This November is the Centenary of the end of the First World War, and Acts of Remembrance will take place this month to honour those who died and to ensure that they are never forgotten.  Here at Strathcarron Hospice, we know that when a loved one dies they too will never be forgotten by their families, but the experience of personal loss can lead to bewildering feelings and deep distress. We recognise that we all grieve differently, and many people choose to manage their grief naturally, with the support of family and friends, but for others grief might feel overwhelming, or it may be the case that they simply don’t have anyone to support them.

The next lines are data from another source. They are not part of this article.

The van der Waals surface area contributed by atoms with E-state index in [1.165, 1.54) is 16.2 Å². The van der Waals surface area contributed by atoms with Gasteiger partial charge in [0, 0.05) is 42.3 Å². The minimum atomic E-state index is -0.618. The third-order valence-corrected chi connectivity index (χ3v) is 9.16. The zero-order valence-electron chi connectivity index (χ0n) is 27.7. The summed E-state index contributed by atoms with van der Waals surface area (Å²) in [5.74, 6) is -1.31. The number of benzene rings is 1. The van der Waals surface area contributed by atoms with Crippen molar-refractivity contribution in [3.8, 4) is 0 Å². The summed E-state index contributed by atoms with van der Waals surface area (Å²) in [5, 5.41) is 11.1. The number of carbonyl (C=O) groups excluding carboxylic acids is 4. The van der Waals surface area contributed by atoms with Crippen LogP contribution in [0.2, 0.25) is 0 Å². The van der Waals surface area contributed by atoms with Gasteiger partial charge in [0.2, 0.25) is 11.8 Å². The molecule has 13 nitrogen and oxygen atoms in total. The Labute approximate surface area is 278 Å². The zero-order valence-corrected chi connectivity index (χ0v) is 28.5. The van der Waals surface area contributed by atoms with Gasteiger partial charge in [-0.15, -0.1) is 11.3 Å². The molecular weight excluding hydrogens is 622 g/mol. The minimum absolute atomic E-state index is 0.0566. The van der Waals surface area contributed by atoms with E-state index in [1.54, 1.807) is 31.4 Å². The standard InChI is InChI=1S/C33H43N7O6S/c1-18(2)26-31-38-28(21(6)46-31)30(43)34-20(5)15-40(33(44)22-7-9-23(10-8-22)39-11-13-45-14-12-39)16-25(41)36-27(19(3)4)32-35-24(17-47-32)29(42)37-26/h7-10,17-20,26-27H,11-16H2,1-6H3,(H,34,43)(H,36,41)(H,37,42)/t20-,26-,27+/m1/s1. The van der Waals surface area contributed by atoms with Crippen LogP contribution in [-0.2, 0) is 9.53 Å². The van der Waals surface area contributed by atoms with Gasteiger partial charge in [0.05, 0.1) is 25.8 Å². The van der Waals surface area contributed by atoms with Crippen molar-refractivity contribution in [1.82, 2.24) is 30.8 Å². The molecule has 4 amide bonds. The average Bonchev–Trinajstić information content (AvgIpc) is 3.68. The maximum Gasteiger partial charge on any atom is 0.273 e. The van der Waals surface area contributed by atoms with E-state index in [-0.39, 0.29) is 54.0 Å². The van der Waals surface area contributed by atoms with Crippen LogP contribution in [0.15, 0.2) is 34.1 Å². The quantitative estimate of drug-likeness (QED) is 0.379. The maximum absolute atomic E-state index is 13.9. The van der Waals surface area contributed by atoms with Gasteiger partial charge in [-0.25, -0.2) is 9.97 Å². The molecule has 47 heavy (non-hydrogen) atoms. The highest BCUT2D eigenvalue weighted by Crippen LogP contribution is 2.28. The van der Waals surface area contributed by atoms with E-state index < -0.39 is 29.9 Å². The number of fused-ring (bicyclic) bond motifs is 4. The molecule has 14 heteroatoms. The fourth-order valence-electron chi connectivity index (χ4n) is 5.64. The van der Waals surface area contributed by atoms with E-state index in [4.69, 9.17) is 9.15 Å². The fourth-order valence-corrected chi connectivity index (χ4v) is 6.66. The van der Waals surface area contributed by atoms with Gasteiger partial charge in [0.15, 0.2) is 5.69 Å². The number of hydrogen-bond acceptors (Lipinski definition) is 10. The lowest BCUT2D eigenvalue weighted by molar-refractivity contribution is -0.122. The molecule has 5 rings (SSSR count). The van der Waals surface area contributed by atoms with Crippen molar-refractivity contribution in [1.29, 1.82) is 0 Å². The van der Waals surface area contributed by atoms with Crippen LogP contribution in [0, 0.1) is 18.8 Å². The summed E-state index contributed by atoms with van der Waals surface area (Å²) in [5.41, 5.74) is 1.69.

At Strathcarron, our adult bereavement service provides support for family members while they learn to adjust to their loss and begin to find a new sense of normal and hope in life and you can find useful links to information and support here.

We also run small, facilitated groups that offer the opportunity to talk with others who have been similarly bereaved, or alternatively we provide one to one sessions which offer support, someone to listen and a chance to work through difficult feelings and emotions. Strathcarron Hospice, with funding from Children in Need, also runs support groups for children aged 6 – 18 who have been affected by loss, grief and change when someone who is special to them has died.

Our overall aim is to encourage people to recover a sense of resilience so that they can move forward with comfortable memories. In the words of Emily Dickinson ‘Unable are the loved to die, for love is immortality’.